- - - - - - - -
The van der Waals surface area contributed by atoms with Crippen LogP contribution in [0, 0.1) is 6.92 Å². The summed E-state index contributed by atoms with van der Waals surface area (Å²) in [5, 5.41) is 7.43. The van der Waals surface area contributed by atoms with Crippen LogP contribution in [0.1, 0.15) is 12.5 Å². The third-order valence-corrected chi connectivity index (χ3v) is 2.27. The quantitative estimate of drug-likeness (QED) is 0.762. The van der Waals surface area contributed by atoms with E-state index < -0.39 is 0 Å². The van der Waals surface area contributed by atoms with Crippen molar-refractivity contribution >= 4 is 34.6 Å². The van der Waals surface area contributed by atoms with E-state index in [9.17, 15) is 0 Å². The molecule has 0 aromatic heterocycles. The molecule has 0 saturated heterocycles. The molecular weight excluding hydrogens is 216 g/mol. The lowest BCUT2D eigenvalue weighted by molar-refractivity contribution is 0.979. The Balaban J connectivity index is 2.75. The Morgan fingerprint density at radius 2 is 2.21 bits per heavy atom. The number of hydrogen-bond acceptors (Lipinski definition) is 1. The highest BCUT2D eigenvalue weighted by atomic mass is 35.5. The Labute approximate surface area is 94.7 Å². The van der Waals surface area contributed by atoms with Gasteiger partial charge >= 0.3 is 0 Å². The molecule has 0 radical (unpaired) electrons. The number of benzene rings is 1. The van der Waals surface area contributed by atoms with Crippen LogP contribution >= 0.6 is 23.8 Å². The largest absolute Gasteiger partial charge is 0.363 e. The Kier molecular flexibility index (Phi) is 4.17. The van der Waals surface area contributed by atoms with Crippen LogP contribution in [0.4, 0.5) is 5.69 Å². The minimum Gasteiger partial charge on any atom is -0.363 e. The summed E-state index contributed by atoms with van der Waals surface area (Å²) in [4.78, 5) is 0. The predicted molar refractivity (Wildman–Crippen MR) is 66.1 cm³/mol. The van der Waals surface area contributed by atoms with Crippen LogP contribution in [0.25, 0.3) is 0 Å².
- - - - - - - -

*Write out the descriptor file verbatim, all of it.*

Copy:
The van der Waals surface area contributed by atoms with Crippen LogP contribution in [0, 0.1) is 6.92 Å². The summed E-state index contributed by atoms with van der Waals surface area (Å²) in [5, 5.41) is 7.43. The van der Waals surface area contributed by atoms with Crippen LogP contribution in [0.1, 0.15) is 12.5 Å². The third-order valence-corrected chi connectivity index (χ3v) is 2.27. The quantitative estimate of drug-likeness (QED) is 0.762. The van der Waals surface area contributed by atoms with E-state index < -0.39 is 0 Å². The van der Waals surface area contributed by atoms with Crippen molar-refractivity contribution >= 4 is 34.6 Å². The van der Waals surface area contributed by atoms with E-state index in [9.17, 15) is 0 Å². The molecule has 0 aromatic heterocycles. The molecule has 0 saturated heterocycles. The molecular weight excluding hydrogens is 216 g/mol. The lowest BCUT2D eigenvalue weighted by molar-refractivity contribution is 0.979. The Balaban J connectivity index is 2.75. The Morgan fingerprint density at radius 2 is 2.21 bits per heavy atom. The number of hydrogen-bond acceptors (Lipinski definition) is 1. The highest BCUT2D eigenvalue weighted by atomic mass is 35.5. The Labute approximate surface area is 94.7 Å². The van der Waals surface area contributed by atoms with Gasteiger partial charge >= 0.3 is 0 Å². The molecule has 0 radical (unpaired) electrons. The number of benzene rings is 1. The van der Waals surface area contributed by atoms with Crippen LogP contribution >= 0.6 is 23.8 Å². The largest absolute Gasteiger partial charge is 0.363 e. The Kier molecular flexibility index (Phi) is 4.17. The van der Waals surface area contributed by atoms with Crippen LogP contribution in [0.4, 0.5) is 5.69 Å². The minimum Gasteiger partial charge on any atom is -0.363 e. The summed E-state index contributed by atoms with van der Waals surface area (Å²) in [4.78, 5) is 0. The predicted molar refractivity (Wildman–Crippen MR) is 66.1 cm³/mol. The van der Waals surface area contributed by atoms with Crippen LogP contribution in [0.25, 0.3) is 0 Å².